Easter was always my favorite holiday growing up. I love everything about it: the colors, the egg hunts and, of course, the sugar! Anyone who knows me will agree that I have the biggest sweet tooth (no joke, I share bags of candy so that I don’t eat them all myself). So, this year I jumped at the opportunity to DIY some Easter treats. In this tutorial, we’ll show you how to make the cutest desserts for your Easter brunch using our Watercolor Gold Leaf Cake Kit. These adorable cakes will have your guests shouting, “I LOVE GOOOOOOOLLLLD!” Goldmember would be proud.
These cakes are almost too pretty to eat… almost.
Materials included in the kit:
– gel food colors
– edible gold leaf
– clear vanilla extract
– sea sponges
Materials not included in the kit:
— cake mix
— vegetable oil
— egg-shaped silicon mold
Get your materials together (or buy the kit HERE) and let’s get started!
1. Combine all of the ingredients needed for your chosen cake mix into a bowl, and mix thoroughly.
2. Spoon the cake batter into the egg molds, filling the molds about 3/4 full. Bake according to the instructions for your specific cake mix.
3. Allow the cake to cool after baking, and then trim the rounded tops with a serrated knife to create a flat surface. Remove the eggs from the molds.
4. Roll the fondant to about 1/8-inch thickness and drape it over the cake egg. Press down along the edges.
5. Using a knife, carefully trim along the edge of the egg, and remove the excess fondant.
6. Smooth the edges of the trimmed fondant with your fingers.
7. Squeeze a small amount of the gel food coloring into a bowl, and use a wet sponge to dab some of the food coloring onto the egg.
8. Dip your paintbrush into the vanilla extract, and dab a bit onto the surface of the egg where you’d like the gold foil to go.
9. Using the back end of your brush, carefully pick up a small amount of gold foil and place it onto your egg. Repeat this for all of your eggs.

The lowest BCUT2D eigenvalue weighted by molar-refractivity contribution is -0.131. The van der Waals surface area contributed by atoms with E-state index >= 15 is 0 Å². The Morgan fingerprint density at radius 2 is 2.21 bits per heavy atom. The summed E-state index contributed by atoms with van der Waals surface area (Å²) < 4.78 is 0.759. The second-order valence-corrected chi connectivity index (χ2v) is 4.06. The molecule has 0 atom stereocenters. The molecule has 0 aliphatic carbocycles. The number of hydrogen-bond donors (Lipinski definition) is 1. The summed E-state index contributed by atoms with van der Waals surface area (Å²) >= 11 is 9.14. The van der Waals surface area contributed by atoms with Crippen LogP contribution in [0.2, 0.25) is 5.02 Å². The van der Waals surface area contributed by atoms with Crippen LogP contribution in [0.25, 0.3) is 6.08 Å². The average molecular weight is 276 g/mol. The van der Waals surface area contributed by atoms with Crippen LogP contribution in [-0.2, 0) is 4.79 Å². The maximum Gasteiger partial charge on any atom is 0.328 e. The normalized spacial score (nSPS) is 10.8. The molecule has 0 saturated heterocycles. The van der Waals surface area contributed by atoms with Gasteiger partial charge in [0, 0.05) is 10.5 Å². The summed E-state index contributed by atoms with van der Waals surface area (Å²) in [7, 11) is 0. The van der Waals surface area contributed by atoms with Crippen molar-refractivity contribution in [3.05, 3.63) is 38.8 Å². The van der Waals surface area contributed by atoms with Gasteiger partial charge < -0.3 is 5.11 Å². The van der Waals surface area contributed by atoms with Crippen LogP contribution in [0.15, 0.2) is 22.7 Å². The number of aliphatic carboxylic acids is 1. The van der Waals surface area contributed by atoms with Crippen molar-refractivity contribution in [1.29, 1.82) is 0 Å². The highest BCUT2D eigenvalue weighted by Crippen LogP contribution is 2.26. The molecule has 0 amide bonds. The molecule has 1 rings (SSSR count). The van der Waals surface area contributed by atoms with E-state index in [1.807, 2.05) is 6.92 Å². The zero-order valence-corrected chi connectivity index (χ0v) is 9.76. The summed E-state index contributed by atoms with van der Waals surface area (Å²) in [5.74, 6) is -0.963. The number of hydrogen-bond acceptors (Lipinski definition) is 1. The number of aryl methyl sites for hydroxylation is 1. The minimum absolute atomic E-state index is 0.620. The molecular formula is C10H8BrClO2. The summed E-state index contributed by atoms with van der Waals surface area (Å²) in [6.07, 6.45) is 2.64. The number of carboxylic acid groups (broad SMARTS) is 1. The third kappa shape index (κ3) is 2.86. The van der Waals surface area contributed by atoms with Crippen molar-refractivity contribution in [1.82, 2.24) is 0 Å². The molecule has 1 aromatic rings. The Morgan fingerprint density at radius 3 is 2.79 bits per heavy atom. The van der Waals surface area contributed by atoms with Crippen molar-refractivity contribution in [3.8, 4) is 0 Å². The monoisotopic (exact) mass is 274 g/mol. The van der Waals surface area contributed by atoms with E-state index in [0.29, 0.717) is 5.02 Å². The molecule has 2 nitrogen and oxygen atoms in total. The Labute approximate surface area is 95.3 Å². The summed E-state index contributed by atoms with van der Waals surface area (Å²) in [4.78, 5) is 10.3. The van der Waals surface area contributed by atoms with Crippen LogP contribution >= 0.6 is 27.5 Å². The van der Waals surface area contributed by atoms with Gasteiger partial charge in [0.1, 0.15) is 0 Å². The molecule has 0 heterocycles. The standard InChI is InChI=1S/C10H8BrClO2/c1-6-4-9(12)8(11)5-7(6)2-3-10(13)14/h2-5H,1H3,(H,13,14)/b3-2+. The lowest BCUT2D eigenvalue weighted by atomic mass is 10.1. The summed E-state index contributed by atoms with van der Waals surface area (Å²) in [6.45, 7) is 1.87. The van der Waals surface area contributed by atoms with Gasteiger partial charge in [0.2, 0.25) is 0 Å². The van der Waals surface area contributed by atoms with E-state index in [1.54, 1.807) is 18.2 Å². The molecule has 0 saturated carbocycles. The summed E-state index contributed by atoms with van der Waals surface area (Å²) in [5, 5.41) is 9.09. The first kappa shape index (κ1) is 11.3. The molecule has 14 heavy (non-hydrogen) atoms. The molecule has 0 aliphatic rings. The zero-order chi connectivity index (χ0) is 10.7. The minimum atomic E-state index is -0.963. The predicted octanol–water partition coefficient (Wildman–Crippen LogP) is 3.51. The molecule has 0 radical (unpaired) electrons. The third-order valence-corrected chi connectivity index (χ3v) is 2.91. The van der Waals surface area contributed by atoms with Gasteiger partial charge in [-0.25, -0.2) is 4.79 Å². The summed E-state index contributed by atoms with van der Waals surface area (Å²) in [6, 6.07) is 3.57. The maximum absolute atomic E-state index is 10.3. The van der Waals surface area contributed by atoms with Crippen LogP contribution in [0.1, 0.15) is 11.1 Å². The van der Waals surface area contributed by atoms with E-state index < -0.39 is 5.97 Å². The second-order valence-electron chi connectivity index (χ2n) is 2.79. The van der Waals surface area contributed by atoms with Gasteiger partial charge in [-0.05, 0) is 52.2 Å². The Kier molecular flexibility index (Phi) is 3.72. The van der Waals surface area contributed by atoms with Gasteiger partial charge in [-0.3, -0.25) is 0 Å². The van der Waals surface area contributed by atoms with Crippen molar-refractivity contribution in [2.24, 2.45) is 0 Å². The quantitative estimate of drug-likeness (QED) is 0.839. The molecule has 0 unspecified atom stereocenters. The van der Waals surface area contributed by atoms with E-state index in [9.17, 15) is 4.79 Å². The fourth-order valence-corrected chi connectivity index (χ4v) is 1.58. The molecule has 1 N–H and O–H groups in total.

10. Allow the eggs to dry completely before handling.
Combine all of the ingredients needed for your cake mix into a bowl. We chose to use Funfetti cake mix for an additional layer of color.
Thoroughly whisk all of the ingredients together until the batter is smooth and free of dry clumps.
Carefully spoon the batter into the silicone egg mold. Fill the molds about 3/4 full; the batter will expand while it bakes. Bake according to the instructions listed for your chosen cake mix.
Allow the cake to fully cool before handling it. Using a serrated knife, carefully trim the rounded tops of your cake eggs to create a flat surface and then remove the cake from the molds.
Roll the fondant out to about 1/8-inch thickness. Carefully drape the fondant over the cake egg and press down along the edges.
Using a knife, carefully trim around the edge of the cake egg and remove the excess fondant. Smooth the edges with your fingers, and tuck any extra fondant underneath the egg. Repeat these steps until you’ve covered all of the cake eggs with fondant.
To watercolor your eggs, squeeze a small amount of the gel food coloring into a bowl. Wet the sea sponge and dab it into the gel food coloring, then carefully dab the sponge onto the fondant.
Have fun with it! Use as many or as few colors as you’d like. We went with a warm, springtime palette.
The vanilla extract serves a dual purpose. If the colors are too concentrated for your taste, dip your paintbrush in the extract and ‘wash’ the fondant to dilute the food coloring and create a true watercolor effect. The extract also helps the gold leaf stick onto your eggs. Use the back end of the paintbrush to grab a bit of gold foil and carefully set it onto the eggs.
Allow your eggs to dry completely before handling.
And you’re all done! Place these eggs inside of mini baskets with a few extra sweet treats to complete the nest look. These are the perfect ending to any Easter brunch.
Just make sure your guests know they’re okay to eat ;).
What other Easter DIYs are you working on? Show us your project by tagging us on Instagram and using the hashtag #iamcreative!
DIY Production and Styling: Marianne Koo
Photography: Kurt Andre